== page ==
Dealing With Tilt

guy on tiltHandling your emotions at the poker table can be a tricky business. Poker players are naturally competitive and prideful, add money to the equation and you have a recipe for pain induced mistake-filled play. Tilt.

Learning to take your emotions as much as possible out of the equation is a surefire way to improve your win-rate. Playing your best poker more often and playing on tilt as infrequently as possible is probably one of the fastest ways to improve your win-rate in fact. Learning to recognize the difference in your A-game and C-game and taking frequent breaks are two of the better ways to avoid tilting. These are top 5 tips for tilting less.

Top 5 Tips for Dealing With Tilt

1. Take Breaks

Sustained mental effort over the course of hours can be incredibly taxing. One of the best ways to keep your mental and emotional energy up is to take frequent breaks.

Every 2 hours at least you should get up, grab a snack, maybe a breath of fresh air, and above all think about something other than poker. Allowing your mind to concentrate on something less strenuous allows your mind to refresh and refocus when you to return to the table. Ideally you should take a solid 15 minute break. This is no trouble for cash game and SNG players but unfortunately tournament players are forced to limit their breaks to the 5 minutes allotted by most poker rooms at the end of each hour. MTT players can only hope to make the most of their scheduled breaks.

2. Take Emotion Out of Your Decisions

There are some decisions that you are forced to make in the heat of the moment, for instance, does pokerman124 really have the AK he is representing or is it a calculated bluff? However there are many decisions that a player may end up making in the heat of the moment unless precautions are taken in advance.

When to move up or back down in limits, when to take breaks, when to call a session quits, these are all decisions that you can make before sitting down at the poker table. If you setup rules for yourself that determine when you will take breaks or when you will end your session, then you are far less likely to convince yourself to “win back all the money you’ve lost” when you’re having a rough session. As you improve at avoiding tilt, you may not want to use hard and fast rules however as there will be times when a game is so soft it just makes sense to play through your break.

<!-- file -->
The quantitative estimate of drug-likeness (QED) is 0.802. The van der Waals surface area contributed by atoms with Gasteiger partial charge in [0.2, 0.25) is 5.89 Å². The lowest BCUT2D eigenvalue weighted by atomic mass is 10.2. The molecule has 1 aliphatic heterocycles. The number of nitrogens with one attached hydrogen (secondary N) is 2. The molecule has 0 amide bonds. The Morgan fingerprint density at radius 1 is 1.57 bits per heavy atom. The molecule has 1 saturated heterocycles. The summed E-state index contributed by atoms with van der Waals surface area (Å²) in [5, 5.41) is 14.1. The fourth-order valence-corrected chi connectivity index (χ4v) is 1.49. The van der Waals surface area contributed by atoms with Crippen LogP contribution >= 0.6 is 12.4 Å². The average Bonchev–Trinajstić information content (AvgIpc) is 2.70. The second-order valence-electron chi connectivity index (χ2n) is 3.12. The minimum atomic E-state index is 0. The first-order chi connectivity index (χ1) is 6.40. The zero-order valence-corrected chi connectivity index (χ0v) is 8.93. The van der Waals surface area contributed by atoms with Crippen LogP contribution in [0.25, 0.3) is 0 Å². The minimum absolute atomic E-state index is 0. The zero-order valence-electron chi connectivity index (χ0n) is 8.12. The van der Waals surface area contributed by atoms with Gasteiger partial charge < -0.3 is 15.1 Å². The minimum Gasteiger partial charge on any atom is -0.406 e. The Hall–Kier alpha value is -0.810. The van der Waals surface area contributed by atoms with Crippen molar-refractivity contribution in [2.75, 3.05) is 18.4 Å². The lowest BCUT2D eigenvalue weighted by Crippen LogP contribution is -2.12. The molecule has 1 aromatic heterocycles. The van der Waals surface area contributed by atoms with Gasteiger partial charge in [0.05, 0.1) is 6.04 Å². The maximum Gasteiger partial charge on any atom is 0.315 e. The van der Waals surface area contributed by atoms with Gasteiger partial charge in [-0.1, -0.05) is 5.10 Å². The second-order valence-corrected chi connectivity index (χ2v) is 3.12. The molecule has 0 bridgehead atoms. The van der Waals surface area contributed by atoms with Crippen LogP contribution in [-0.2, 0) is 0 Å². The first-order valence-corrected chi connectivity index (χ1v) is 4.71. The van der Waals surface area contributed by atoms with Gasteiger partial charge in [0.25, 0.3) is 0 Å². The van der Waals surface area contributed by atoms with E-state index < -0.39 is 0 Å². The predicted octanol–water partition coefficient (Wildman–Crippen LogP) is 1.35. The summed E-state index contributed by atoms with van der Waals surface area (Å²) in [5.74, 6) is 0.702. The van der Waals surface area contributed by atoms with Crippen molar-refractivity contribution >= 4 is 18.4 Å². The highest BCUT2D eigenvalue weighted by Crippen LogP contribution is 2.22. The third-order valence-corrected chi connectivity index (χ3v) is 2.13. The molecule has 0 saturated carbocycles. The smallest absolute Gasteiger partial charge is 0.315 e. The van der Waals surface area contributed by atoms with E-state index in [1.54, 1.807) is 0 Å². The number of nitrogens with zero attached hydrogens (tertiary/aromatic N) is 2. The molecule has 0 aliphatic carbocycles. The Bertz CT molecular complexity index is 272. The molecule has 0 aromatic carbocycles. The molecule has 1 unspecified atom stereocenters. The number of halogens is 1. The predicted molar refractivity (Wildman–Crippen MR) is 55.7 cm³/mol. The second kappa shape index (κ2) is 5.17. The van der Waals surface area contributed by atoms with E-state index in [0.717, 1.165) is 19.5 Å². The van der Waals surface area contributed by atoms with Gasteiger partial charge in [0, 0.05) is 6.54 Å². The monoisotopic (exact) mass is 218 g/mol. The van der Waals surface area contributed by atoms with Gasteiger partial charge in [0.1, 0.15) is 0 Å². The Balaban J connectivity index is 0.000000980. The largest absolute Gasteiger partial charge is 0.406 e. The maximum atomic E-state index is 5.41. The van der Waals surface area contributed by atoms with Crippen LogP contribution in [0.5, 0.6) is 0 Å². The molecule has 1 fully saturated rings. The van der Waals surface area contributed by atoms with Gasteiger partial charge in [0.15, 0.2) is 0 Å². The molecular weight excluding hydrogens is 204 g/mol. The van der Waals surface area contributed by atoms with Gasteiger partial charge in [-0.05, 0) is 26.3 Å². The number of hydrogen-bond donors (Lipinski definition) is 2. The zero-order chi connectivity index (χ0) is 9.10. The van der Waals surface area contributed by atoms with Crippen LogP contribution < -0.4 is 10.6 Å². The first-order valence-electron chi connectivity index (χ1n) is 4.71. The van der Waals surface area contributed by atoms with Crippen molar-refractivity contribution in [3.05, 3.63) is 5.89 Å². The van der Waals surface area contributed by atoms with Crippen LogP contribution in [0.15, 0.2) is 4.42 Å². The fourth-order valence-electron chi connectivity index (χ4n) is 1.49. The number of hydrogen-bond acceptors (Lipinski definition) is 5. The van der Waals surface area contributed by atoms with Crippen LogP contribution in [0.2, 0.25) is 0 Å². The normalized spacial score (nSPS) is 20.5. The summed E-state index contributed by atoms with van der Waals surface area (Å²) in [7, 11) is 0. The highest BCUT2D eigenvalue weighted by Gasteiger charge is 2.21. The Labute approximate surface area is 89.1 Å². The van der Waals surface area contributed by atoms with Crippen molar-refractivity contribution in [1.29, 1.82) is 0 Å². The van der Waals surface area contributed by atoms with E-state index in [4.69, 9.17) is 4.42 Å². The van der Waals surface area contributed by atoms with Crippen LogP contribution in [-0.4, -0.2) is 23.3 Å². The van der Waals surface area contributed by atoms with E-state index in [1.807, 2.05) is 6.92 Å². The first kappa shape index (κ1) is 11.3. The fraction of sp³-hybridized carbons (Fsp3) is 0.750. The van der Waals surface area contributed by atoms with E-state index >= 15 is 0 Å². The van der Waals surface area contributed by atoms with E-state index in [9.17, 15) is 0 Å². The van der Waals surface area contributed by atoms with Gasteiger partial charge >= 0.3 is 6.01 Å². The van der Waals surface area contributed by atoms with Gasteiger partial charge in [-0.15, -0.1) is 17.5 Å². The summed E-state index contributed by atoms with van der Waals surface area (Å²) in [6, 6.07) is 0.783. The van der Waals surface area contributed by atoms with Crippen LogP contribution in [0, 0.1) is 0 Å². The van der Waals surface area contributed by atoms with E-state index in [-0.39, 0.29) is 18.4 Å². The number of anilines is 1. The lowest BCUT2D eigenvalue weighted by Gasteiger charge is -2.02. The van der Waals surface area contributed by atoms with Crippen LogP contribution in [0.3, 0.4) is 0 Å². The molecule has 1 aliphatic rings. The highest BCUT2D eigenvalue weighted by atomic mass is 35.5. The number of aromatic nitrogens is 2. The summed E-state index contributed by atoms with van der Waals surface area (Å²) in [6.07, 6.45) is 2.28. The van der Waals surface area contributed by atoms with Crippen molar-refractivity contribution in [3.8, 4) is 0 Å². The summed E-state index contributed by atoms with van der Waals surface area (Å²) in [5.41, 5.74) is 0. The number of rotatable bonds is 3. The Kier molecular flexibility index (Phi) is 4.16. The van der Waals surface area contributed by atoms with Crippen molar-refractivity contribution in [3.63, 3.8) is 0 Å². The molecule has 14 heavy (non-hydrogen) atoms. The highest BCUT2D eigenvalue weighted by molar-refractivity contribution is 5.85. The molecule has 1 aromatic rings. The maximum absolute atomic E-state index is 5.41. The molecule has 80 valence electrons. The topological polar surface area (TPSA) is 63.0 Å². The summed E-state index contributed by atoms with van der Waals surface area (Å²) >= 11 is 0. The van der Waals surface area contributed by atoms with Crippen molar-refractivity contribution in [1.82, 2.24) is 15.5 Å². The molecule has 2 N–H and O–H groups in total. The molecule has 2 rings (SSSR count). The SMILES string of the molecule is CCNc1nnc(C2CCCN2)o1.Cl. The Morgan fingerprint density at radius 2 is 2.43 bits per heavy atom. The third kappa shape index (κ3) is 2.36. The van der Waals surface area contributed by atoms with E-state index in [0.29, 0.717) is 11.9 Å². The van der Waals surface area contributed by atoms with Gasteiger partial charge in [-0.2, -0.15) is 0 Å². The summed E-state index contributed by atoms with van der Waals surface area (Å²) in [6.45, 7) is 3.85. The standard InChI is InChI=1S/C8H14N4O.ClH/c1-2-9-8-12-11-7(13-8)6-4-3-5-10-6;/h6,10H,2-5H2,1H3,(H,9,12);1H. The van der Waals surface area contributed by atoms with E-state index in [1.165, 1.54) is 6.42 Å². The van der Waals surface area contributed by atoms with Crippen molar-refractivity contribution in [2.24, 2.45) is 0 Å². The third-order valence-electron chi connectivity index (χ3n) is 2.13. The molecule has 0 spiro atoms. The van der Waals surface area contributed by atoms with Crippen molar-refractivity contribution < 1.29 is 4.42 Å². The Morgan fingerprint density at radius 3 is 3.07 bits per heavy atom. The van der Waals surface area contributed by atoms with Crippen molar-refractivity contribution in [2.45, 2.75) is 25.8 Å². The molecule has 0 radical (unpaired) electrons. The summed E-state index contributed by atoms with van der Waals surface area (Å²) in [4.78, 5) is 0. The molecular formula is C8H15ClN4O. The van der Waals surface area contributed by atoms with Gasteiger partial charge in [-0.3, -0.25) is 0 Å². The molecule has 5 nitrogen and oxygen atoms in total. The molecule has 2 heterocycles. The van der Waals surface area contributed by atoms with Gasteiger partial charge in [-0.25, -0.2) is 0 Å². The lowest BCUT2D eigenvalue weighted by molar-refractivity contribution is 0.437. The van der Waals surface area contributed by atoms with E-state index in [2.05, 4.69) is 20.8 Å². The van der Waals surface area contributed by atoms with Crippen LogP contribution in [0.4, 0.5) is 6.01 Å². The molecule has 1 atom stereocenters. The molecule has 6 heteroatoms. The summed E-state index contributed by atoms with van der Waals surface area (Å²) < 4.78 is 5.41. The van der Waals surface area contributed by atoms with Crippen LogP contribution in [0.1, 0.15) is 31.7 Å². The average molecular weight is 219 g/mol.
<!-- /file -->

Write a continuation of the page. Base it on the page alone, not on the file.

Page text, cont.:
3. Monitor Your Play and Emotions

Whenever you lose a large pot or brutally bubble a sit-n-go or MTT, you should take a moment to evaluate the plays you made that lead to your loss and make sure that you didn’t make any mistakes. Make a mental note to correct any mistakes you may have made for future poker sessions. Additionally, take a moment to evaluate your state of mind. If you feel the urge to avenge your loss immediately, you may not be in the right frame of mind to play optimal poker. A 15 minute break is a great way to improve your state of mind and stay tilt-free at the poker table.

You might also like our Top 5 Bankroll Management Tips! Learn to play within your means!

4. Keep Playing When Playing Well

A common mistake that many players make is quitting on a winning session so as to preserve the win, and playing long hours during a losing session so as to get back to even. The psychology behind this is undeniable. It feels good to win and it feels terrible to stand up from the table 4 or 5 buy-ins down. We want to bask in the win and we want to get even when we’re losing.

However, when we are winning it’s likely because we’re playing well, the table is good for us, or we’ve got position on the donkey etc. When you are winning you are also playing with greater confidence which leads to better decision making. These are prime conditions for profitable poker. Whenever you feel the urge to put a win in the books, take a look at the clock and ask yourself if you’ve put in enough hours. If not, then take a break and enjoy your win for 5 or 10 minutes and then get back to it.

The reverse is true when you are losing. When you are losing you are likely playing with less confidence and there is a good chance that the table conditions aren’t ideal for winning. Consider calling your session quits, taking a break, or switching tables.

5. Review Your Sessions

Reviewing poker sessions is obviously an important practice for any serious poker player as it allows you to find and plug leaks in your game. However, a nice by-product of reviewing your poker sessions is that you get a chance to look over your plays and see whether or not you were responsible for the hands you lost.

Whether or not you made a mistake, the practice of reviewing your session will almost always give you a confidence boost.

Either you realize your mistake and resolve to avoid similar mistakes in the future, or you took a bad beat and there was nothing you could have done. In one case you have improved your game and in the other you were already playing solid poker. In each case you should feel better about your game and yourself.

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